‘Like They Do in the Movies’ Review: Laurence Fishburne Widens His Lens

‘Like They Do in the Movies’ Review: Laurence Fishburne Widens His Lens

When Laurence Fishburne wants to get closer to audiences of his one-man show, he lowers himself into a deep squat near the lip of the stage. Hands clasped and knees spread wide, the actor — who has become an avatar of inscrutability during his half-century screen and stage career — seems to be trying to shrink himself down to life-size.

Fishburne’s indomitable presence is the muscle behind “Like They Do in the Movies,” which opened on Thursday night at the Perelman Performing Arts Center in Lower Manhattan. His vigor and gravitas are unwavering, even as Fishburne, the 62-year-old “Matrix” star, softens to reveal difficult details from his childhood and to portray others whose vulnerability made a personal impression.

Part memoir and part ethnography, the show opens with Fishburne, who played a schemer in the 2022 Broadway revival of “American Buffalo” and a Supreme Court justice in the 2008 one-man play “Thurgood,” as you’ve likely never seen him before: draped in sequins (the flowing black robes are credited to Jimi Gureje). Addressing the audience in griot fashion, Fishburne briskly sketches his early years, introducing his mother, Hattie, a charm-school matron turned abusive stage mom. Using the refrain “but more on that later,” he indicates open questions he’ll return to, including how his father fits into the picture.

These recollections have a clipped momentum, like listening to a celebrity narrate a tell-all at 1.5 speed. If the pacing makes him seem a bit guarded, it also serves a practical purpose: The production, written by Fishburne and crisply directed by Leonard Foglia, runs nearly two and half hours with an intermission. Greater economy would pack a more decisive punch, but the show rarely goes slack and Fishburne’s performance is thoroughly engrossing.

That’s especially true as he slips into the more familiar territory of playing other people, in a series of vividly drawn monologues book ended by his own reflections. The play’s title may suggest a tour through Fishburne’s own Hollywood résumé, which includes an Oscar-nominated turn as Ike Turner in “What’s Love Got to Do With It.” But here, Fishburne plays a truck packer for The New York Daily News, a Hurricane Katrina survivor and a homeless man who washes cars, among others.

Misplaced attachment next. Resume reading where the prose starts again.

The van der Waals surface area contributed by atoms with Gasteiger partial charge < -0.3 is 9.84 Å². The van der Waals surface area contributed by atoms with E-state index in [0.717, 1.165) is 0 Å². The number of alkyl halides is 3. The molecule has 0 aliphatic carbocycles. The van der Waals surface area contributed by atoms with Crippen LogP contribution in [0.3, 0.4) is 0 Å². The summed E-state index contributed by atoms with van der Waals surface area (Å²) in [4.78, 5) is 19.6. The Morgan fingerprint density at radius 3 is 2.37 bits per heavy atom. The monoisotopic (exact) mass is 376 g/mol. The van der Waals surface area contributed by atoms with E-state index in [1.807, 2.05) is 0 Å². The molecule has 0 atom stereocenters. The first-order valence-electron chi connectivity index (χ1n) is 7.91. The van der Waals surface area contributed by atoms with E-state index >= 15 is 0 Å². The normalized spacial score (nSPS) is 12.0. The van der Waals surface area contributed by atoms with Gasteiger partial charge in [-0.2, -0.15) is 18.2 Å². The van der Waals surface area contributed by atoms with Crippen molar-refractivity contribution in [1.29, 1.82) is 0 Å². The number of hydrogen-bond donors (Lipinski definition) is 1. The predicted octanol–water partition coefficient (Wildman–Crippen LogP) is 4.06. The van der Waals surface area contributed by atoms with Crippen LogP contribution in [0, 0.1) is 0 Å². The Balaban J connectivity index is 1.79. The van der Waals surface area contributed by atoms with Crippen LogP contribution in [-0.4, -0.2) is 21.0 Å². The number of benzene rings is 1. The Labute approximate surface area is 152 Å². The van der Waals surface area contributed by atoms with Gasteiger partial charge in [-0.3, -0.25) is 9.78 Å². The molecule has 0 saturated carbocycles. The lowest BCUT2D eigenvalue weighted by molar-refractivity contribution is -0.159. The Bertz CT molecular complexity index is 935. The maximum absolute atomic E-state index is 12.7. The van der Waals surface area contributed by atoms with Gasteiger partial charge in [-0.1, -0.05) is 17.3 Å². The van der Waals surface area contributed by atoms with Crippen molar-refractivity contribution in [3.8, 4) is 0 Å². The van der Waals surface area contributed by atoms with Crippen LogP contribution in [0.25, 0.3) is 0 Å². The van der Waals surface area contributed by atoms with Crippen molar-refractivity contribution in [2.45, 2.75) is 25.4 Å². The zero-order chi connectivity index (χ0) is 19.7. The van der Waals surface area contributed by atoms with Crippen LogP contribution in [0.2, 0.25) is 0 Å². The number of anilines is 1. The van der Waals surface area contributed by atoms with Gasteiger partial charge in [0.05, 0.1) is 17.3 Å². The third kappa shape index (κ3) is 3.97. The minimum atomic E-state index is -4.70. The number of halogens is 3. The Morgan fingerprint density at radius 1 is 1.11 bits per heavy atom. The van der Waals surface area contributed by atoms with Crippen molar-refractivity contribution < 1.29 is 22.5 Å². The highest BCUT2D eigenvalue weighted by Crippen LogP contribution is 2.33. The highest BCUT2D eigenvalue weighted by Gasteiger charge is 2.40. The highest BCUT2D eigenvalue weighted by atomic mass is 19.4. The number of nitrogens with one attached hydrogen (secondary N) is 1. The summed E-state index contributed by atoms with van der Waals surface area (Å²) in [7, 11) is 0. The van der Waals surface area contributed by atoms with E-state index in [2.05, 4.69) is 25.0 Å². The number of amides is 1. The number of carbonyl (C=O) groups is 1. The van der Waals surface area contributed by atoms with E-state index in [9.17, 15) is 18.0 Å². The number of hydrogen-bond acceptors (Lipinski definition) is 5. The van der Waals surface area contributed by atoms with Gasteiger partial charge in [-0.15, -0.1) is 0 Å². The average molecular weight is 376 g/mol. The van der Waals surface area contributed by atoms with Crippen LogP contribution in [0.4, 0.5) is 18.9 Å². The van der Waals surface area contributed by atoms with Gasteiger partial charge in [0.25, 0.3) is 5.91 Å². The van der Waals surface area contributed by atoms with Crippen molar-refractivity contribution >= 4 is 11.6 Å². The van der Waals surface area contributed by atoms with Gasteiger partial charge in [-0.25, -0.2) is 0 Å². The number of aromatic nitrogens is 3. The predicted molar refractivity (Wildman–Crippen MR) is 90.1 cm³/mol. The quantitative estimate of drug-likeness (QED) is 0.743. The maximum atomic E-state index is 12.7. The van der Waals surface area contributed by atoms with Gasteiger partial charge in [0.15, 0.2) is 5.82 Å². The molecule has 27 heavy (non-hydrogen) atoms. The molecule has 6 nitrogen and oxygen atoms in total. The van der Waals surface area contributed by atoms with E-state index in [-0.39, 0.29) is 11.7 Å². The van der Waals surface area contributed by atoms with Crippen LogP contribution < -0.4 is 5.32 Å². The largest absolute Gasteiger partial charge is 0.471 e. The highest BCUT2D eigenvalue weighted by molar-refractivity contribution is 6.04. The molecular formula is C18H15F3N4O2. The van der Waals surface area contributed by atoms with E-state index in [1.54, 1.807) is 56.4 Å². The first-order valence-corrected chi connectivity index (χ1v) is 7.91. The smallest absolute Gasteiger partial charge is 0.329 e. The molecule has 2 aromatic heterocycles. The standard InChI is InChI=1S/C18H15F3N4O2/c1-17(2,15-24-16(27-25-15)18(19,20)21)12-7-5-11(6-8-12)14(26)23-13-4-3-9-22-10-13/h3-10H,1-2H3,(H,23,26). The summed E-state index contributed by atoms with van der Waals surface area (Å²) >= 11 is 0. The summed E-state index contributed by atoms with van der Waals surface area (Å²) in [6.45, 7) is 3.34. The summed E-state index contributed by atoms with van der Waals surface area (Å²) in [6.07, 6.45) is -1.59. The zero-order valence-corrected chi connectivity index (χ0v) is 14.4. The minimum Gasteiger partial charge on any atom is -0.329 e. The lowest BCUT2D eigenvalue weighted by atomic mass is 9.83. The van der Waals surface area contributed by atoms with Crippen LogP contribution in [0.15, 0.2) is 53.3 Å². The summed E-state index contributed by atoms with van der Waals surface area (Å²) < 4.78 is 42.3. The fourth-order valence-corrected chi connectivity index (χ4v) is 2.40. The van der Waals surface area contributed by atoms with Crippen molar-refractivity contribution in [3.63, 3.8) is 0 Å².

Stalking Neil Patel’s sparse set — a stage with only a long table and a pair of chairs — Fishburne nimbly dons each persona with a keen and easy sensitivity. The assembly of character studies, mostly everyday New Yorker types, lacks an obvious sense of cohesiveness, though Fishburne himself emerges as the common thread.

“Like They Do in the Movies” is hard to categorize, and might have seemed like a vanity project were Fishburne not so plainly unselfconscious and willing to shine a light into his formative dark corners.

Drawing inspiration from rangy, multicharacter solo shows by Whoopi Goldberg and John Leguizamo, Fishburne spins the colorful yarns of ordinary people to position himself as an extraordinary observer. There is an organizing principle to his perspective: Every character evinces perseverance, integrity and grit; some of them articulate philosophical arguments about race, inequality and desire. The documentary-style approach is not unlike Anna Deavere Smith’s, although Fishburne’s through line is more diffuse, and his charisma as an actor is never far from the surface. (He thanks all three influences in the program.)

Fishburne has the air of wisdom of someone who, having undertaken deep self-investigation, is eager to share his findings. (The restrained undulating projections designed by Elaine J. McCarthy have a light-behind-the-eyelids feel, evoking memory and contemplation.) To the question of legacy, Fishburne seems to say: It’s not the stage and screen roles that matter, but his powers of perception — of others and of himself. It’s a skill you don’t have to be a movie star to perfect.

Like They Do in the Movies
Through March 31 at the Perelman Arts Center, Manhattan; pacnyc.org. Running time: 2 hours 20 minutes.

Source link

Leave a Reply

Your email address will not be published. Required fields are marked *